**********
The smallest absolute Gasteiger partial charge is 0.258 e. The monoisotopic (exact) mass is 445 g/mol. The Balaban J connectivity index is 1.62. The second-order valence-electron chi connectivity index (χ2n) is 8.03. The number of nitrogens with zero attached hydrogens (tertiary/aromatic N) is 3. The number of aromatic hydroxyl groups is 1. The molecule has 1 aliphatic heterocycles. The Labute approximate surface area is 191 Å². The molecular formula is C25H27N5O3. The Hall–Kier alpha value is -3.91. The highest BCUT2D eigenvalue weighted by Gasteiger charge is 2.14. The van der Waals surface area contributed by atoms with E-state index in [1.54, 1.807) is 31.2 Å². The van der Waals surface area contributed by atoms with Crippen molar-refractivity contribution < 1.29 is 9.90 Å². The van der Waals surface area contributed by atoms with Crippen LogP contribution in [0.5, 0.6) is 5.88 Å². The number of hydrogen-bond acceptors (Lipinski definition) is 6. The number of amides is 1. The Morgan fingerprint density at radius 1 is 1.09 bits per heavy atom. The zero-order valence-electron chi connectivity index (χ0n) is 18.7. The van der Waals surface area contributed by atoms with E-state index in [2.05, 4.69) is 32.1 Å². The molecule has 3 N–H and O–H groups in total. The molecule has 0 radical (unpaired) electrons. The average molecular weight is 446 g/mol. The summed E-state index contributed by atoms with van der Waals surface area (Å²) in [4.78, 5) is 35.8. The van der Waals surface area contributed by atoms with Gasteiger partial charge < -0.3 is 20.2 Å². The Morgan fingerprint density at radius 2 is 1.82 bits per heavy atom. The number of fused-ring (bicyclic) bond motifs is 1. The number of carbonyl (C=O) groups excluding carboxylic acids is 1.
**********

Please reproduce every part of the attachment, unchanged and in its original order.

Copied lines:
The smallest absolute Gasteiger partial charge is 0.258 e. The monoisotopic (exact) mass is 445 g/mol. The Balaban J connectivity index is 1.62. The second-order valence-electron chi connectivity index (χ2n) is 8.03. The number of nitrogens with zero attached hydrogens (tertiary/aromatic N) is 3. The number of aromatic hydroxyl groups is 1. The molecule has 1 aliphatic heterocycles. The Labute approximate surface area is 191 Å². The molecular formula is C25H27N5O3. The Hall–Kier alpha value is -3.91. The highest BCUT2D eigenvalue weighted by Gasteiger charge is 2.14. The van der Waals surface area contributed by atoms with E-state index in [1.54, 1.807) is 31.2 Å². The van der Waals surface area contributed by atoms with Crippen molar-refractivity contribution < 1.29 is 9.90 Å². The van der Waals surface area contributed by atoms with Crippen LogP contribution in [0.5, 0.6) is 5.88 Å². The number of hydrogen-bond acceptors (Lipinski definition) is 6. The number of amides is 1. The Morgan fingerprint density at radius 1 is 1.09 bits per heavy atom. The zero-order valence-electron chi connectivity index (χ0n) is 18.7. The van der Waals surface area contributed by atoms with E-state index in [2.05, 4.69) is 32.1 Å². The molecule has 3 N–H and O–H groups in total. The molecule has 0 radical (unpaired) electrons. The average molecular weight is 446 g/mol. The summed E-state index contributed by atoms with van der Waals surface area (Å²) in [4.78, 5) is 35.8. The van der Waals surface area contributed by atoms with Gasteiger partial charge < -0.3 is 20.2 Å². The Morgan fingerprint density at radius 2 is 1.82 bits per heavy atom. The number of fused-ring (bicyclic) bond motifs is 1. The number of carbonyl (C=O) groups excluding carboxylic acids is 1.